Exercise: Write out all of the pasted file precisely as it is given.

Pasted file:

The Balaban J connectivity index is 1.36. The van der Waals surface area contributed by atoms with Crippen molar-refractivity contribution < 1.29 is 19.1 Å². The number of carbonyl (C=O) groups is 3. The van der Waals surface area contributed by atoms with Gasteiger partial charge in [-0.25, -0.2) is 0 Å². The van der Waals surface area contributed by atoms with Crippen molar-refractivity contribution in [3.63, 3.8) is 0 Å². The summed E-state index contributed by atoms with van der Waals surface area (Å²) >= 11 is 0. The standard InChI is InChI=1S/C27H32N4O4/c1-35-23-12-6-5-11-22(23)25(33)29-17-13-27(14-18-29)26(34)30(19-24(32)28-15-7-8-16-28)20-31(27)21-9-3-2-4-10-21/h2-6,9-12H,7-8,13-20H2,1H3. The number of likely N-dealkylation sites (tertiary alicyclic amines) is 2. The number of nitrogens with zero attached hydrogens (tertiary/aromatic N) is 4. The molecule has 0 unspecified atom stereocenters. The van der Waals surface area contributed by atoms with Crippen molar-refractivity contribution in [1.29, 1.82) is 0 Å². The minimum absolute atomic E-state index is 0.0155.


The Balaban J connectivity index is 1.36. The van der Waals surface area contributed by atoms with Crippen molar-refractivity contribution < 1.29 is 19.1 Å². The number of carbonyl (C=O) groups is 3. The van der Waals surface area contributed by atoms with Gasteiger partial charge in [-0.25, -0.2) is 0 Å². The van der Waals surface area contributed by atoms with Crippen molar-refractivity contribution in [3.63, 3.8) is 0 Å². The summed E-state index contributed by atoms with van der Waals surface area (Å²) >= 11 is 0. The standard InChI is InChI=1S/C27H32N4O4/c1-35-23-12-6-5-11-22(23)25(33)29-17-13-27(14-18-29)26(34)30(19-24(32)28-15-7-8-16-28)20-31(27)21-9-3-2-4-10-21/h2-6,9-12H,7-8,13-20H2,1H3. The number of likely N-dealkylation sites (tertiary alicyclic amines) is 2. The number of nitrogens with zero attached hydrogens (tertiary/aromatic N) is 4. The molecule has 0 unspecified atom stereocenters. The van der Waals surface area contributed by atoms with Crippen molar-refractivity contribution in [1.29, 1.82) is 0 Å². The minimum absolute atomic E-state index is 0.0155.